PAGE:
Scientists Say: Hyperthermia
Hyperthermia (noun, “HY-per-THERM-ee-ah”)
This is a condition in which a person’s body temperature gets dangerously high.
Usually, body temperature should remain around 37° Celsius (98.6° Fahrenheit). This allows our cells to perform all their normal activities. To maintain this temperature, the human body constantly produces its own heat, and then loses some of it to the surrounding air. When that air gets hot, a person may start to sweat. The sweat evaporates and cools the body a little.
But if the body produces more heat than it can get rid of, body temperature can rise. If it gets above 38°C (100° F) or so, a person will start developing symptoms of hyperthermia. This can happen if a person performs a lot of physical activity in a hot setting, such as running a marathon in the summer. It can also happen to very old and very young people who live without air conditioning in very hot places.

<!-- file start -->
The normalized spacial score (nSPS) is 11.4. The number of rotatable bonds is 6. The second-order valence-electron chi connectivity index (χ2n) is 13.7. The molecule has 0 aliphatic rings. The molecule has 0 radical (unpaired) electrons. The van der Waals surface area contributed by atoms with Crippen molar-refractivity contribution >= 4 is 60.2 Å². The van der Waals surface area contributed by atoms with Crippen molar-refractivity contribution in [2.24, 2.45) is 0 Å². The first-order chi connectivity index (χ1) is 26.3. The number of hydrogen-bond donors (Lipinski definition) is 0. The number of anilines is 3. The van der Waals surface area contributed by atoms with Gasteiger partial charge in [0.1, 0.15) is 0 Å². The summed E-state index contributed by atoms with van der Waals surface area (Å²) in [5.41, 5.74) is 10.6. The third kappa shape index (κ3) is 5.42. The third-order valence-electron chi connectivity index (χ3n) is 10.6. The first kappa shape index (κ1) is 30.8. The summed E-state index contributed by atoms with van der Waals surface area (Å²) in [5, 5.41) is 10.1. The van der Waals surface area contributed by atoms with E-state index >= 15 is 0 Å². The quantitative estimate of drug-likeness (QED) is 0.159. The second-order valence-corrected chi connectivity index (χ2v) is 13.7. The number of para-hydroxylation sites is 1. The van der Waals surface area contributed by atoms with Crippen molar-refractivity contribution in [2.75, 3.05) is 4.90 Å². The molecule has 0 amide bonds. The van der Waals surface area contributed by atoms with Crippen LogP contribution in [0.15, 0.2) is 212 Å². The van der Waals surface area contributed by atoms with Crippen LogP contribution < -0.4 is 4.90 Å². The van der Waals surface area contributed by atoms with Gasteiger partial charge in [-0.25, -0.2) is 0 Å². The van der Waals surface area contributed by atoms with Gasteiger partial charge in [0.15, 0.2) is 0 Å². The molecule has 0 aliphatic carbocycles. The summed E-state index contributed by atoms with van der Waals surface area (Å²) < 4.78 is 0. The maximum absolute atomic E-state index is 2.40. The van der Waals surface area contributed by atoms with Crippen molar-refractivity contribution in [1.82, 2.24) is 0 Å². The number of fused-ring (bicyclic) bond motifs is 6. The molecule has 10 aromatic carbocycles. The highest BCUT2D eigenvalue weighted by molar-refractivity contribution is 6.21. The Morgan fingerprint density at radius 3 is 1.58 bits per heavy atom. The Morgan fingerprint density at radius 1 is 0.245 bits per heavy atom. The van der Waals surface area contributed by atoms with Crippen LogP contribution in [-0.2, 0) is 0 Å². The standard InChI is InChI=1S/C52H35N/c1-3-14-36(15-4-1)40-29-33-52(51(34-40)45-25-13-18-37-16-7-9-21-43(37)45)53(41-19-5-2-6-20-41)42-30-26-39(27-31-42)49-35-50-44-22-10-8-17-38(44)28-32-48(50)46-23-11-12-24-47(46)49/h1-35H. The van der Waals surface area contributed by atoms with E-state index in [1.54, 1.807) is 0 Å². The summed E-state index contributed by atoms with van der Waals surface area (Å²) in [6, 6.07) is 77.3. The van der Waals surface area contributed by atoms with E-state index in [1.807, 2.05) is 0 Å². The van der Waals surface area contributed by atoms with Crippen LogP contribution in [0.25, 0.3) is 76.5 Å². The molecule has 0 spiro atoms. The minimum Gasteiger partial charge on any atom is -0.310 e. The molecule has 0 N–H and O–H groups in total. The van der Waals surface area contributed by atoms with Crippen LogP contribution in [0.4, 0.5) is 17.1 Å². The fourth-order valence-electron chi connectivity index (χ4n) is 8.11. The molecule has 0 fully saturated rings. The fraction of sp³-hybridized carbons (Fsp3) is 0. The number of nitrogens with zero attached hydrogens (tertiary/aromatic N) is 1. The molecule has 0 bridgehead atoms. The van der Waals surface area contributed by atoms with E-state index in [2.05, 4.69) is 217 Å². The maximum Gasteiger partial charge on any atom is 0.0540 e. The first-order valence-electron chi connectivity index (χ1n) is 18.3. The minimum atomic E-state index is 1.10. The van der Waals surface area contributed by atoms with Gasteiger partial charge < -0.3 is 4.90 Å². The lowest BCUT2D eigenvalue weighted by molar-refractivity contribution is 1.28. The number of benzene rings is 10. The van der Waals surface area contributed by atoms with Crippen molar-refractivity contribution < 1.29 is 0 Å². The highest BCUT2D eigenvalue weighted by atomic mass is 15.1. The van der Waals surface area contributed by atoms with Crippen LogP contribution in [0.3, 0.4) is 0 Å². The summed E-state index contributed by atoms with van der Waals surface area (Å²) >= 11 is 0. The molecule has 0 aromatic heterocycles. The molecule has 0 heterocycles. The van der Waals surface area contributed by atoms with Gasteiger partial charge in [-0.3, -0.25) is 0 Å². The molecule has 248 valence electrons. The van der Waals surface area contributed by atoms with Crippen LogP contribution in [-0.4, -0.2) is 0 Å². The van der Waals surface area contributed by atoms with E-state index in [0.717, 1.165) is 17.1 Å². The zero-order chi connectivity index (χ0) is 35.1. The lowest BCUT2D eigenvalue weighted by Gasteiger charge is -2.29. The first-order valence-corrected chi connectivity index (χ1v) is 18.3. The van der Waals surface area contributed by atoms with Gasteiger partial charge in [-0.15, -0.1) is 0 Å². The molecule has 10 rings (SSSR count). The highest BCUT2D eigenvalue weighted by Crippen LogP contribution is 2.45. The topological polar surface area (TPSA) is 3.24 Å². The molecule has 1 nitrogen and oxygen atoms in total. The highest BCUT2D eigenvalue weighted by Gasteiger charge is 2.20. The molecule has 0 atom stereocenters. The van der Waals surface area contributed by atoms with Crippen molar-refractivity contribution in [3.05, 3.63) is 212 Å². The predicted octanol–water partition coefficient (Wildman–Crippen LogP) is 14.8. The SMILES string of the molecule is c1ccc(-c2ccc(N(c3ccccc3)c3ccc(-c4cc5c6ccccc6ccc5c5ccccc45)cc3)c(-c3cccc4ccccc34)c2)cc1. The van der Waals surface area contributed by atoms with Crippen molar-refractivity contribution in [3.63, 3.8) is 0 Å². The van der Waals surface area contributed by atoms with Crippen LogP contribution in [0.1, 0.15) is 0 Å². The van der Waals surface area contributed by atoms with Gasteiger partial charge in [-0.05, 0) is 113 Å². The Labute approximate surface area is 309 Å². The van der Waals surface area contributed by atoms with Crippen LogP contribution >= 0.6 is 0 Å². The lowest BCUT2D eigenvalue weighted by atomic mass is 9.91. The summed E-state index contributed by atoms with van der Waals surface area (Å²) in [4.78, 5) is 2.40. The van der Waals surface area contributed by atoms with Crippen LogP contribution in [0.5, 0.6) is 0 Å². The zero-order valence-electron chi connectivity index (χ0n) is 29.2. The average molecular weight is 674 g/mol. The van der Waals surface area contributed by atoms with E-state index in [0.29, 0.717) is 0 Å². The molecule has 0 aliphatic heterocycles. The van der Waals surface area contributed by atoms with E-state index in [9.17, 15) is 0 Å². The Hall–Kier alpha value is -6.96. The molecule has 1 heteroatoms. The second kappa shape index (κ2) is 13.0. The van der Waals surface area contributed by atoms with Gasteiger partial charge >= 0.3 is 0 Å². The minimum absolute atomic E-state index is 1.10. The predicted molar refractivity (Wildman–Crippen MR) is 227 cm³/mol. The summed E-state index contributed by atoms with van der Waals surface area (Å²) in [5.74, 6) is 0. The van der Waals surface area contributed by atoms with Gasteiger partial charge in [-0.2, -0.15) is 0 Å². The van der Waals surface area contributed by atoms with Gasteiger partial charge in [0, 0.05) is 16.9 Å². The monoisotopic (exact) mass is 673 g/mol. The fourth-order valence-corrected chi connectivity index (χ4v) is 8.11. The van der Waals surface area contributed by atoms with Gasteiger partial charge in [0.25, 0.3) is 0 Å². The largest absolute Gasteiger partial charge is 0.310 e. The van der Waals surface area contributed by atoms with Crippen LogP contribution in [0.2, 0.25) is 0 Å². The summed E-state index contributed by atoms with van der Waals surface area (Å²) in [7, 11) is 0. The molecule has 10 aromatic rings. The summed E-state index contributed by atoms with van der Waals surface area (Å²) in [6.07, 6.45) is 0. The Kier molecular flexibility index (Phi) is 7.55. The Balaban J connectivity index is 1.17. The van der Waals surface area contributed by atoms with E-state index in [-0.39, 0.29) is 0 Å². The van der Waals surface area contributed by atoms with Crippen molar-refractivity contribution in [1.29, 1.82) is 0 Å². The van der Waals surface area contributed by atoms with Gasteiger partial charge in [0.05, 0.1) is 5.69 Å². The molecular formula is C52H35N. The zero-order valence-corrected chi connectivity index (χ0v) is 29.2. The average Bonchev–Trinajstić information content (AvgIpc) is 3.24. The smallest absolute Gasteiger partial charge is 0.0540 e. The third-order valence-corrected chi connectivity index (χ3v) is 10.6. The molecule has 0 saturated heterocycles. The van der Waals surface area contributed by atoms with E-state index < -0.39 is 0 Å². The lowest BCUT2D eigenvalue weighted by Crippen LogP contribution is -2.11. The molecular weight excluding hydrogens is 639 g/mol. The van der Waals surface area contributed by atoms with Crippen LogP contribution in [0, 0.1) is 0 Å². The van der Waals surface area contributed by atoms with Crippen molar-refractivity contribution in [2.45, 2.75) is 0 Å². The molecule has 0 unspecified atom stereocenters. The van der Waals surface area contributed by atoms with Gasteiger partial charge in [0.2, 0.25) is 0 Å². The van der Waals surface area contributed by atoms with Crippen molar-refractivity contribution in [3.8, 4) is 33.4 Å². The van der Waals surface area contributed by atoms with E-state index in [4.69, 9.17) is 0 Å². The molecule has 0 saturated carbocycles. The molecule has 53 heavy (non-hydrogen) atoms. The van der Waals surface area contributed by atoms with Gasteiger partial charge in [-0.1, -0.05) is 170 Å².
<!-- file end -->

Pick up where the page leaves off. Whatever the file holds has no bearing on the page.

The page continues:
At first, someone who is hyperthermic may sweat a lot. Their heart may start to beat quickly. But as their temperature rises still more, their skin may turn hot and dry. They may feel dizzy or nauseated. If their body temperature rises above 40°C (104° F), they can develop a life-threatening condition called heat stroke.
If someone starts showing signs of hyperthermia, it’s time to chill out. They should be taken to a cooler place and chilled with cold drinks and cool showers or baths.
In a sentence
As pollution increases and the Earth warms, heat-related illnesses — including hyperthermia — are increasing.
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cell The smallest structural and functional unit of an organism. Typically too small to see with the naked eye, it consists of watery fluid surrounded by a membrane or wall. Animals are made of anywhere from thousands to trillions of cells, depending on their size. Some organisms, such as yeasts, molds, bacteria and some algae, are composed of only one cell.
evaporate To turn from liquid into vapor.
symptom A physical or mental indicator generally regarded to be characteristic of a disease. Sometimes a single symptom — especially a general one, such as fever or pain — can be a sign of any of many different types of injury or disease.